On Saturday, April 6th Capital University will be hosting it’s first annual Student Music Tech Workshop in conjunction with TI:ME and the AES Capital University Student Chapter. There will be a wide variety of lectures, presentations, and hands on workshops. Topics will include studio recording, live sound, sound for picture, Pro Tools HD, Max/MSP, Ableton Live, Logic Pro, iOS music apps, mastering, acoustics, and more.
Highlighting the event will be sessions by Grammy Award-winning producer and engineer Luke Wooten. Luke works at Station West in Nashville and will be giving a lecture on working in the industry, as well as an in-depth workshop on using Melodyne.
Daphne Oram (1925-2003) was a pioneering electronic musician and sound engineer at the famed BBC Radiophonic Workshop. At the BBC and after, Oram developed an incredible new kind of sound synthesis technology, called Oramics.
Not only is this one of the earliest forms of electronic sound synthesis, it is noteworthy for being audiovisual in nature – i.e. the composer draws onto a synchronised set of ten 35mm film strips which overlay a series of photo-electric cells, generating electrical charges to control amplitude, timbre, frequency, and duration. This system was a key part of early BBC Radiophonic Workshop practice. However, after Daphne left the BBC (in 1959), her research, including Oramics, continued in relative secrecy. “Oram was the first (and only?) woman to design and build an entirely new sound recording medium.” (Hutton, J. 2003. Daphne Oram: Innovator, Writer and Composer. Organised Sound 8(1): 49-56. Camb: CUP).
Earlier this year, PBS began producing original web video programs. My two favorite shows are Off Book and Idea Channel. Off Book explores cutting edge art. Season 1 is focused on the process, motivation and meaning of a new generation of artists. New episodes are posted every other Wednesday.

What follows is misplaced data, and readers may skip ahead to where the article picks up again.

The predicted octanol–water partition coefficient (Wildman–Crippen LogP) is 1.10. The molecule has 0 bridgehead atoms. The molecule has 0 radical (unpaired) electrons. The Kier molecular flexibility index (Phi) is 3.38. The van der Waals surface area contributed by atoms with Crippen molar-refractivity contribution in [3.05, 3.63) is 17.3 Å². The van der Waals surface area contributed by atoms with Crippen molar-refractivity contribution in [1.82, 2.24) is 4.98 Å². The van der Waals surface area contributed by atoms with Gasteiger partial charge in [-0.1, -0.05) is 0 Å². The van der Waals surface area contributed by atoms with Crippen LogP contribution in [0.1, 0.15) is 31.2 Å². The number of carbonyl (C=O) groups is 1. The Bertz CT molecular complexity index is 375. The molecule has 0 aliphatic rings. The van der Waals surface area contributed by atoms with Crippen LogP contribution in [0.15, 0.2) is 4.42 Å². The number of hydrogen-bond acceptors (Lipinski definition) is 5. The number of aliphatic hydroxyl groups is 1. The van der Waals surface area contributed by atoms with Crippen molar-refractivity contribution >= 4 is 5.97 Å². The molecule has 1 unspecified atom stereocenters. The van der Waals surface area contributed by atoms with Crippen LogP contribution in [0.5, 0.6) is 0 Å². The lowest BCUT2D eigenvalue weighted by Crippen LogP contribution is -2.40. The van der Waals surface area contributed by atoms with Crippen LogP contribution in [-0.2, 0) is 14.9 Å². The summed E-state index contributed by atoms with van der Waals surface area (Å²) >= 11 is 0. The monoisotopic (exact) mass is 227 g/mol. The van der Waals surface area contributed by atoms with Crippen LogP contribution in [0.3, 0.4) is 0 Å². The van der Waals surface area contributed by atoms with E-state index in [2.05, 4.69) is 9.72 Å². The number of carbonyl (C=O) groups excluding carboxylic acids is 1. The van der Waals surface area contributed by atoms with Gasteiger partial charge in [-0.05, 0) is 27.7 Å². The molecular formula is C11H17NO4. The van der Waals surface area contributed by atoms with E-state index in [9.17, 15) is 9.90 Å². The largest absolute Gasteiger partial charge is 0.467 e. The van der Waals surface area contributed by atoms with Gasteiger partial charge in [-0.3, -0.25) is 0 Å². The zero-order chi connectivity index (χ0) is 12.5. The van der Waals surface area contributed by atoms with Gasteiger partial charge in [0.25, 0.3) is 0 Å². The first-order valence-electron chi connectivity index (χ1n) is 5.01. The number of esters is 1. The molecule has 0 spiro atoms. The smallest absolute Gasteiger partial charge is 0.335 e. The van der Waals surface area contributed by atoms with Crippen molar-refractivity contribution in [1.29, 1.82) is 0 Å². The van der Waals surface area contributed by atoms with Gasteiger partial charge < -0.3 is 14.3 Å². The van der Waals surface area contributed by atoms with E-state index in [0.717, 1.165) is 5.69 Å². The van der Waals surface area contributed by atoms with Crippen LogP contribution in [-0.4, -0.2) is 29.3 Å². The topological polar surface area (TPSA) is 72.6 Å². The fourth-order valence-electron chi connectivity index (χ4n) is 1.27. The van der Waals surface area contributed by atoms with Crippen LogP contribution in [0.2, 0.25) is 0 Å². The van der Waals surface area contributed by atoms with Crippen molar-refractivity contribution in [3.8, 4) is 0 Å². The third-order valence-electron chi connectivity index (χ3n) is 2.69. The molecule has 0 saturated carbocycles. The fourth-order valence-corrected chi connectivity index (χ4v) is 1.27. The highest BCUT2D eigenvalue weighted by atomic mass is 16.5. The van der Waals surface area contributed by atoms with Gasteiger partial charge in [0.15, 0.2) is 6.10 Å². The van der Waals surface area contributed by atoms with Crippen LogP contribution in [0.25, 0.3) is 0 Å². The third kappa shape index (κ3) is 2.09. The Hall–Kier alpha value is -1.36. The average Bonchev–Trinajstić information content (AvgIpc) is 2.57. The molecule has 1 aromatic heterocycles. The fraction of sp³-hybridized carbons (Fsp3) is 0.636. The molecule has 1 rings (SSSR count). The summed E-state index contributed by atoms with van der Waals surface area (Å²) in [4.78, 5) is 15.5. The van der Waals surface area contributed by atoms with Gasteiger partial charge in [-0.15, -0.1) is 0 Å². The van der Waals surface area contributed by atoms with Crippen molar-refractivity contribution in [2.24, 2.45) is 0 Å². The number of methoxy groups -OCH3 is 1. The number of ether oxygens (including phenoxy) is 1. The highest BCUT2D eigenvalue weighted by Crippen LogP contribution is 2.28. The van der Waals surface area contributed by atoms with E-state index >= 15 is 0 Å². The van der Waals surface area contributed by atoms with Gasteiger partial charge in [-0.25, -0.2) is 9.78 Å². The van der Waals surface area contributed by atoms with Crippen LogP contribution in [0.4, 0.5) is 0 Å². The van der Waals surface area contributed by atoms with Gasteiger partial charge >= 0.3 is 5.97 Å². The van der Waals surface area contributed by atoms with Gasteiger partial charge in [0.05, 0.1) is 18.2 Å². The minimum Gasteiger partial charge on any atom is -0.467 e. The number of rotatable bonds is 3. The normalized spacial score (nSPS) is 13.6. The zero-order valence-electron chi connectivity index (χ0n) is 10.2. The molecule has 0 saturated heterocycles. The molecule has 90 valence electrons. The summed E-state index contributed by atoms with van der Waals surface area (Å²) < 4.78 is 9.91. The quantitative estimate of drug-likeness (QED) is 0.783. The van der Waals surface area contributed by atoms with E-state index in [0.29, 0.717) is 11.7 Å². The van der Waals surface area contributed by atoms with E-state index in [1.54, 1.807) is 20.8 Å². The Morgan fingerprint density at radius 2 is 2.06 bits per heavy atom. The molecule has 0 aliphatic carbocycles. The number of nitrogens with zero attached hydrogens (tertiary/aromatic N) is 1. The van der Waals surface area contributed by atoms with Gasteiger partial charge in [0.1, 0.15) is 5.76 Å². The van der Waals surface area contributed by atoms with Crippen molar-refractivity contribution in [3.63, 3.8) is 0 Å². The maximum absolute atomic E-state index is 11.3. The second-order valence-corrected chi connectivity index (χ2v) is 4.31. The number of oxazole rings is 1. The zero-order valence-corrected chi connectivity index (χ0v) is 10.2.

Idea Channel is a show that examines the connections between pop culture, technology and art. Host Mike Rugnetta posts new videos every other Wednesday.
PBS Digital Studios has also posted Auto-tune Remixes of Mr. Rogers and Bob Ross
Patrick Feaster, a sound historian at Indiana University, recreated an ~1889 Emile Berliner gramophone recording using a photograph of the album. Feaster found the photo of the album by chance, in a German magazine from 1890 stored at Bloomington’s Herman B Wells Library: “I was looking for a picture of the oldest known recording studio, to illustrate a discussion I was giving on my work with Thomas Edison’s recordings. I pulled it off the shelf and, while I had it open, I looked at the index and saw there was an article on the gramophone. I thought, ‘Oh, that’s a bonus’. So I flipped through and, lo and behold, there’s a paper print of the actual recording.”
Historians have found that the microscopic grooves on a bent metal ring, which was found in Thomas Edison’s laboratory, make up the tune of ‘Twinkle, Twinkle, Little Star’ and mark the world’s first attempt at a talking doll and the dawn of America’s recording industry. Using advanced imaging technology they have recovered a 12 second sound recording of woman reciting a verse of the children’s song. They believe the tin ring was intended to be the key component of one of Thomas Edison’s talking dolls.
Historians think Edison hired the woman to make the recording less than two years before he unsuccessfully put the first talking doll on the market. ‘Based on the date of fall 1888, it is the oldest American-made recording of a woman’s voice that we can listen to today,’ said Patrick Feaster, a historian at Indiana University in Bloomington. Mr Feaster pored over historical documents and 19th-century newspaper reports to piece together the story behind the recording.
Edison hoped to mass-produce the toys, but the era’s rudimentary technology meant that to make 100 dolls, Edison would have to get artists to recite the lullaby 100 times. ‘They must have been hired and paid to do this,’ Mr Feaster said. ‘These were presumably the first professional recording artists.’ The small piece of ring-shaped tin bearing the woman’s voice never made it into a doll because wax records replaced metal ones by 1890, when Edison started selling his first talking dolls. Those fragile and easily broken toys were a market flop.